InstructorPaul Soloviev
TypeOnline Course
Student Enrolled78
Certificate% of quiz marks
(7 ratings)
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Dealing with Medicare audit General Practice Training Australia.

This is a reading activity for CPD purposes. Some GPs might complete this activity in a shorter time. This CPD reading may be self-recorded as 3 hours of RP activity in your RACGP record.

This presentation aims to help GPs

  • minimize the risk of being audited,

  • improve Medicare compliance,

  • prepare for audits,

  • and increase the likelihood of achieving favourable outcomes.

I’m Paul Soloviev, a consultant with 25 years of experience in General Practice. In this presentation, I want to share some insights about Medicare audits that I’ve encountered over the years. Please note that this is not legal advice but rather a recollection of my experiences.

General Practitioners (GPs) often work as subcontractors or tenants in medical practices. They receive a percentage of their billings, while the remaining funds go towards running the practice. This split can be, for example, 30/70% or 35/65%. Naturally, GPs are interested in higher Medicare billings, and some may be tempted to bend the rules for higher profits.

Throughout my career, I’ve been by the side of doctors who were audited by Medicare. As part of my consulting service, I’ve helped these doctors draft letters, discuss strategies, and prepare materials. I’ve also accompanied them during hearings at Professional Services Review and AHPRA. I’ve witnessed the significant psychological impact that these audits have had on most doctors.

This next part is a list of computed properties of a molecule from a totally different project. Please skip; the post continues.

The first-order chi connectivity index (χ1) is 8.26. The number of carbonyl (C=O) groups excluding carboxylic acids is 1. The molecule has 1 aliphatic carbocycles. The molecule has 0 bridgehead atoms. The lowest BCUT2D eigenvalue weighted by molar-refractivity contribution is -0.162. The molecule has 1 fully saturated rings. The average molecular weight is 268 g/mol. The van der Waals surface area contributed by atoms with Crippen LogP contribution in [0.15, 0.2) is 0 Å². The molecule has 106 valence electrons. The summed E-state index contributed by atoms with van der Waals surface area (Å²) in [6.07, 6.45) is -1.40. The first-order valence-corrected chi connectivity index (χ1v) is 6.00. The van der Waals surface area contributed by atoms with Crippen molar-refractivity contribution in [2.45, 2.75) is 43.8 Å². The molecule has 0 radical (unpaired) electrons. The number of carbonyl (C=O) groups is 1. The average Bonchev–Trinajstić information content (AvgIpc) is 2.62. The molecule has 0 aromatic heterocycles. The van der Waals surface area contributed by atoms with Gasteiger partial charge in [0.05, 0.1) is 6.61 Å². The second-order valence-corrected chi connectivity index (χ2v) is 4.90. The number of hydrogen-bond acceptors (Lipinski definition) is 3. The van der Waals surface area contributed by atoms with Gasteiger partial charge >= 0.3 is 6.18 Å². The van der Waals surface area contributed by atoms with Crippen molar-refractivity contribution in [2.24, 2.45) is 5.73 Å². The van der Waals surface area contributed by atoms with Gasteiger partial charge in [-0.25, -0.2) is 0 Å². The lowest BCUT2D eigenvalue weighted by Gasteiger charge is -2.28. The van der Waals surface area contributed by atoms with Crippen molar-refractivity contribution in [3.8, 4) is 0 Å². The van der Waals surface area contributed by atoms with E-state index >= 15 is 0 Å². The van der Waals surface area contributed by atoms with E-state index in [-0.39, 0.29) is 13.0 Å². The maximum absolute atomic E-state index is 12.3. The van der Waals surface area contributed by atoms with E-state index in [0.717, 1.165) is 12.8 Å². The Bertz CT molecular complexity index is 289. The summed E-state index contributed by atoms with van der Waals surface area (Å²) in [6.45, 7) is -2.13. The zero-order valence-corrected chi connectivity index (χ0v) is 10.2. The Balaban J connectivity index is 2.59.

You can find additional free resources on Medicare billing on this website.

Always check the Medicare item descriptors using MBS Online for accurate information.

Where can you find your Certificate?

More free resources for GPs and Practice staff at General Practice Training and Consulting.

Section 1Dealing with Medicare audit
Lecture 1Foreword
Lecture 2Table of contents
Lecture 3What is a Medicare audit?
Lecture 4How GPs become the subject of Medicare audit?
Lecture 5Random Medicare audit.
Lecture 6Random Medicare audit via correspondence or a visit.
Lecture 7Random Medicare audit via correspondence or a visit. Peer review.
Lecture 8Medicare audit due to any areas of concern by Medicare.
Lecture 9Medicare audit due to any areas of concern by Medicare. (cont.)
Lecture 10How to avoid being audited?
Lecture 11How to minimise the risk of being audited?
Lecture 12How to minimise the risk of being audited? (cont.)
Lecture 13How to minimise the risk of being audited? (cont 2.)
Lecture 14How to minimise the risk of being audited? (cont.) How GPs end up in prison?
Lecture 1523 or 36 or 44. The ‘tricky’ items.
Lecture 1623 or 36 or 44. Is there a ‘golden formula’ for ‘safe’ billing?
Lecture 17Billing Medicare items for ‘Unrelated’ services.
Lecture 18Number of patients seen.
Lecture 19Consistently billing ‘favourite’ items in significant numbers.
Lecture 20Care Plans, Assessments, Mental Health Plans – how many is too many?
Lecture 21Care Plans and Mental Health Plans – wrong pattern.
Lecture 22Home visits – wrong pattern.
Lecture 23You have received the letter of audit. What to do?
Lecture 24The first response is the most important in dealing with the audit. How to produce the first response.
Lecture 25The first response did not work. What is next?
Lecture 26Things got worse – you are in front of PSR (Professional Services Review). What to do and what not to do.
Lecture 27Medicare proposed the ‘punishment’. It is not the end of the game. Your options.
Lecture 28You have reached an agreement with Medicare. What is next? How to reduce the impact of the ‘penalty’.
Lecture 29Where to find help? Indemnity insurance, consultants. What to expect?
Lecture 30Thank you for completing this CPD activity

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